Conformance Statements are critical to interoperability because they provide important information for implementers and system integrators in order to determine whether or not applications do interoperate. In addition, when issues occur, they provide a source of information in order to potentially resolve any problems. Lastly, it is important to provide potential implementers with a consistent template for generating these documents.

PS 3.2 defines principles that implementations claiming conformance to the Standard shall follow. PS 3.2 specifies:

— the minimum general conformance requirements that must be met by any implementation claiming conformance to the DICOM Standard. Additional conformance requirements for particular features, Service Classes, Information Objects, and communications protocols may be found in the conformance sections of other Parts of the DICOM Standard;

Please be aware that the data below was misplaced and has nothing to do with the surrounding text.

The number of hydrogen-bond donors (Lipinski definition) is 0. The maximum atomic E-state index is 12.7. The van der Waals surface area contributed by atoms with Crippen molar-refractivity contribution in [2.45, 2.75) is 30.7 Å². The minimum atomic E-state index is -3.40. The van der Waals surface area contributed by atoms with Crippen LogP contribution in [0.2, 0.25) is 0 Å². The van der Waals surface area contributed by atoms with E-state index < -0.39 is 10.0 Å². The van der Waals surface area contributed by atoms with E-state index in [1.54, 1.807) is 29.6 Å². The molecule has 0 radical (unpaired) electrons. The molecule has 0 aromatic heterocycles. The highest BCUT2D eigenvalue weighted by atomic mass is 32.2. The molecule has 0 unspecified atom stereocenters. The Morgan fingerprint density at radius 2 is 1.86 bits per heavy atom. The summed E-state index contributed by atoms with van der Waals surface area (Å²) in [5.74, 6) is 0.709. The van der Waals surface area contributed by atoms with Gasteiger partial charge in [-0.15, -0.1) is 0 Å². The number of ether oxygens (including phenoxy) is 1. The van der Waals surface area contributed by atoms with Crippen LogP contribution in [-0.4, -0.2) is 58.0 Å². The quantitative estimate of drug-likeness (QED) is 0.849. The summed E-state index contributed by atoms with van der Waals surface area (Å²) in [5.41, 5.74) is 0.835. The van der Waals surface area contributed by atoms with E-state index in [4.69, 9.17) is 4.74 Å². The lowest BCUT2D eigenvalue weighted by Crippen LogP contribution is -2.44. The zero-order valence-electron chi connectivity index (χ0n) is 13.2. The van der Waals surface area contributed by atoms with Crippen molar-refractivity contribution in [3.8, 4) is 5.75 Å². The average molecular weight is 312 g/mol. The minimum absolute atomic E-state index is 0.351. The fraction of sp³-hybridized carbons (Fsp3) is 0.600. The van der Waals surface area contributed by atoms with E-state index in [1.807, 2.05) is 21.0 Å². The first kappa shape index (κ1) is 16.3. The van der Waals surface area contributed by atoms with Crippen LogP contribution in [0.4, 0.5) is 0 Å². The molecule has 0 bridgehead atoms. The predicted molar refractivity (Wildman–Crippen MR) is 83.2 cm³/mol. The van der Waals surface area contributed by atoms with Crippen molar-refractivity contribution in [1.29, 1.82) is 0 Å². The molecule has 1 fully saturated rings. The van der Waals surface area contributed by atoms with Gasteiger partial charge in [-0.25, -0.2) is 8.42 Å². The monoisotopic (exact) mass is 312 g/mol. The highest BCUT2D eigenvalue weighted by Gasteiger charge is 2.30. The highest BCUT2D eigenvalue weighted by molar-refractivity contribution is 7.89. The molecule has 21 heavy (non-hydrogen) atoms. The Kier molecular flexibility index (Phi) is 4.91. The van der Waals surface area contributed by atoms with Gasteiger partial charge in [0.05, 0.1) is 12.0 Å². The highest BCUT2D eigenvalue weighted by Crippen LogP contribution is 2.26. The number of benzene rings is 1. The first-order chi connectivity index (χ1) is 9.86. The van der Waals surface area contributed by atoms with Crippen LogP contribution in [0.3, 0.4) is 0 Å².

— the purpose and structure of a Conformance Statement. PS 3.2 provides a framework by which conformance information can be placed into a Conformance Statement as dictated by the conformance sections of other Parts of the DICOM Standard.

The DICOM Standard does not specify:

— testing or validation procedures to assess an implementation's conformance to the Standard;

— testing or validation procedures to assess whether an implementation matches to its Conformance Statement;

— what optional features, Service Classes, or Information Objects should be supported for a given type of device.